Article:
India committed to defend its interests in outer space: Government’s 10-point FAQs on Mission Shakti
The prime minister, however, highlighted that India’s action was aimed at ensuring its security and not directed against any country.
Prime Minister Narendra Modi on Wednesday addressed the nation and announced that today is a historic day for the nation as India had entered into the elite club of space powers by successfully shooting down a low earth orbit satellite with an anti-satellite missile or ASAT. The PM said that with the success of 'Mission Shakti', India has now become the fourth country after the US, Russia and China to have tested such an anti-satellite weapon. The prime minister, however, highlighted that India’s action was aimed at ensuring its security and not directed against any country.
Soon after the PM's address, the Ministry Of External Affairs (MEA) released a list of frequently asked questions (FAQs) on Mission Shakti.
Here is the list of FAQs put out by MEA on the historic mission:
I. What was the test?
1. India conducted Mission Shakti, an anti-satellite missile test, from the Dr. A P J Abdul Kalam Island launch complex on Wednesday (March 27, 2019). Carried out by DRDO, this was a technological mission and the satellite used in the mission was one of India’s existing satellites operating in lower orbit. The test requied a high degree of precision and technical smartness but it was fully successful and achieved all parameters as per plans.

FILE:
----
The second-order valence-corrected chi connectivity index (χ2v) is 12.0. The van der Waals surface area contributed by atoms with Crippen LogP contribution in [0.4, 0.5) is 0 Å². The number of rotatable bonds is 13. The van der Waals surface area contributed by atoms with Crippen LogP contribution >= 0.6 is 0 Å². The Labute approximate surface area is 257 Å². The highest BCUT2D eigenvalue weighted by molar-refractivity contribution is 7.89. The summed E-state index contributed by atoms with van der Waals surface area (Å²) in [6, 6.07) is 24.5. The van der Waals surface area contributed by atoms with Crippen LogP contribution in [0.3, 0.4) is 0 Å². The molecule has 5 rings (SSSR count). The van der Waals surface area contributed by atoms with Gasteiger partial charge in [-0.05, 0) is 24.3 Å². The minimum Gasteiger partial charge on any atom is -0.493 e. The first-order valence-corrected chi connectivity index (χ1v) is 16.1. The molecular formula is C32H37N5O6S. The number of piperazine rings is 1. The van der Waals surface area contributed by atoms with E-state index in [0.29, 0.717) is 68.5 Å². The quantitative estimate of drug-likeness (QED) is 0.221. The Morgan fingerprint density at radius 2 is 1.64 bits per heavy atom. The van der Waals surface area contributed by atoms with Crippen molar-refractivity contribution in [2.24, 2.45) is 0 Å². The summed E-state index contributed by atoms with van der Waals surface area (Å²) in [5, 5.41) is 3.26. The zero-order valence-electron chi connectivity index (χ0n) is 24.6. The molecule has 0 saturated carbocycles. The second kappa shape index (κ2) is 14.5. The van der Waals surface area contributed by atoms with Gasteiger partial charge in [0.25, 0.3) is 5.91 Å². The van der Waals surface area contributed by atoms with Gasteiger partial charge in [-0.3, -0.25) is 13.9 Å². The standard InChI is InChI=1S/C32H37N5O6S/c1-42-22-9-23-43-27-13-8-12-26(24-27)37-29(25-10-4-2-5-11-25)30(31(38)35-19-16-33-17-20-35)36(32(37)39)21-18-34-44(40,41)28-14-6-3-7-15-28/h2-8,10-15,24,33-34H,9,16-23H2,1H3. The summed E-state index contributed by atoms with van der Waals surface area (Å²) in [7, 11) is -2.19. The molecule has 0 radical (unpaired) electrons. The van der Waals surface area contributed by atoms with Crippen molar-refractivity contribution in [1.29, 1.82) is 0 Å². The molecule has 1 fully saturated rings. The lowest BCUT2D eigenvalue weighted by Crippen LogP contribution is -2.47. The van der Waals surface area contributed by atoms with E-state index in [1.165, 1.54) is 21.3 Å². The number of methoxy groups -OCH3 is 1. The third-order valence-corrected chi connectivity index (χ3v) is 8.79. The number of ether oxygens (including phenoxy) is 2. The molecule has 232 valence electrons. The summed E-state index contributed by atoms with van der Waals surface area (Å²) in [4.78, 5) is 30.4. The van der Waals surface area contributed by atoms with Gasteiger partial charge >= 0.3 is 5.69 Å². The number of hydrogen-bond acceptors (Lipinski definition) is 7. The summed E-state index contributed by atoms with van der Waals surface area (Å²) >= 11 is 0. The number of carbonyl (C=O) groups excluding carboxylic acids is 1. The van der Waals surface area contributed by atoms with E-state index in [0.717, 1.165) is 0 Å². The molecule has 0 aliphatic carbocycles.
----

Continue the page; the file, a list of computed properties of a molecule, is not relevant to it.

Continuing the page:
2. The most notable thing about the whole mission is that India has tested and successfully demonstrated its capability to interdict and intercept a satellite in outer space based on technology which is completely indigenous.
3. With this success of this historic mission, India joins an exclusive group of space-faring nations consisting of USA, Russia and China.
II. Which satellite was used?
The satellite used was an Indian satellite.
III. Which Missile/Interceptor was used?
The Ballistic Missile Defence interceptor of DRDO was used. The missile is part of the ongoing ballistic missile defence programme of DRDO.
IV. There are other ways to demonstrate ASAT capabilities such as “fly-by tests” and Jamming. Why has India used the particular technology of Kinetic Kill?
India has developed capability in this technology. It is a known fact that space technologies are constantly evolving and DRDO has used the technology that is appropriate to achieve the objectives set out in this mission.
V. Does the test create space debris?
The test was done in the lower atmosphere in order to ensure that there is no space debris. The debris that is generated will decay and fall back onto the earth within weeks.
VI. Why did we do the test?
1. India's long-standing space programme has expanded rapidly in the last five years. The success of Mangalyaan Mission to Mars had encouraged the government to sanction the Gaganyaan Mission which will take Indians to outer space.
2. India has undertaken 102 spacecraft missions consisting of communication satellites, earth observation satellites, experimental satellites, navigation satellites, apart from satellites meant for scientific research and exploration, academic studies and other small satellites. The space programme of India is a critical backbone of security, economic and social infrastructure of the country.
3. The government sanctioned the test to verify that India has the capability to safeguard our space assets. It is the responsibility of the government to defend the interests of India in outer space.